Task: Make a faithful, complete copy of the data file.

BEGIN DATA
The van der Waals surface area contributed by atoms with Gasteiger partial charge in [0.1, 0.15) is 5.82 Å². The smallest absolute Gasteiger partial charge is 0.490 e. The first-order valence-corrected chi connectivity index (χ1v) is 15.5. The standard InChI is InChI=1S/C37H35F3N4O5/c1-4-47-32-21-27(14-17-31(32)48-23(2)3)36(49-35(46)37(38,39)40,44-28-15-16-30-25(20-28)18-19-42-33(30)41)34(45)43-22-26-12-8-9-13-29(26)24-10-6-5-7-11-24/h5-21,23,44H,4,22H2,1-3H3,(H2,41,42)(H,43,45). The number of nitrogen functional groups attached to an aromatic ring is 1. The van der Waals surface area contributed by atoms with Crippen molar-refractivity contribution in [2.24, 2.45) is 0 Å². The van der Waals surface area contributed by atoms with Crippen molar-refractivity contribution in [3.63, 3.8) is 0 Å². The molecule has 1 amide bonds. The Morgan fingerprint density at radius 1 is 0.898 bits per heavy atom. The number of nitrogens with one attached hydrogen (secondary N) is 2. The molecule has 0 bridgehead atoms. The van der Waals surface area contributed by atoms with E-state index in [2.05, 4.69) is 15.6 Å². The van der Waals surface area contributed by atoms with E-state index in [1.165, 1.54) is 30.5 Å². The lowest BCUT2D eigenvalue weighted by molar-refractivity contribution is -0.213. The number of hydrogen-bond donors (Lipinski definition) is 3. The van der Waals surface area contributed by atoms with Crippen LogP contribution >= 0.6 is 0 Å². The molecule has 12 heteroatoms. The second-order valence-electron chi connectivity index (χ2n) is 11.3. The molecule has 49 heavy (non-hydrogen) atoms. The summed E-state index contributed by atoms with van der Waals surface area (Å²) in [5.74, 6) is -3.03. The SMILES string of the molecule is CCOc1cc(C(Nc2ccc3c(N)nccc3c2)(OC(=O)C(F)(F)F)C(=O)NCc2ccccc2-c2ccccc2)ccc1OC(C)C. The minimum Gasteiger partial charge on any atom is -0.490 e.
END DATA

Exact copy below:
The van der Waals surface area contributed by atoms with Gasteiger partial charge in [0.1, 0.15) is 5.82 Å². The smallest absolute Gasteiger partial charge is 0.490 e. The first-order valence-corrected chi connectivity index (χ1v) is 15.5. The standard InChI is InChI=1S/C37H35F3N4O5/c1-4-47-32-21-27(14-17-31(32)48-23(2)3)36(49-35(46)37(38,39)40,44-28-15-16-30-25(20-28)18-19-42-33(30)41)34(45)43-22-26-12-8-9-13-29(26)24-10-6-5-7-11-24/h5-21,23,44H,4,22H2,1-3H3,(H2,41,42)(H,43,45). The number of nitrogen functional groups attached to an aromatic ring is 1. The van der Waals surface area contributed by atoms with Crippen molar-refractivity contribution in [2.24, 2.45) is 0 Å². The van der Waals surface area contributed by atoms with Crippen molar-refractivity contribution in [3.63, 3.8) is 0 Å². The molecule has 1 amide bonds. The Morgan fingerprint density at radius 1 is 0.898 bits per heavy atom. The number of nitrogens with one attached hydrogen (secondary N) is 2. The molecule has 0 bridgehead atoms. The van der Waals surface area contributed by atoms with E-state index in [2.05, 4.69) is 15.6 Å². The van der Waals surface area contributed by atoms with E-state index in [1.165, 1.54) is 30.5 Å². The lowest BCUT2D eigenvalue weighted by molar-refractivity contribution is -0.213. The number of hydrogen-bond donors (Lipinski definition) is 3. The van der Waals surface area contributed by atoms with Crippen LogP contribution >= 0.6 is 0 Å². The molecule has 12 heteroatoms. The second-order valence-electron chi connectivity index (χ2n) is 11.3. The molecule has 49 heavy (non-hydrogen) atoms. The summed E-state index contributed by atoms with van der Waals surface area (Å²) in [5.74, 6) is -3.03. The SMILES string of the molecule is CCOc1cc(C(Nc2ccc3c(N)nccc3c2)(OC(=O)C(F)(F)F)C(=O)NCc2ccccc2-c2ccccc2)ccc1OC(C)C. The minimum Gasteiger partial charge on any atom is -0.490 e.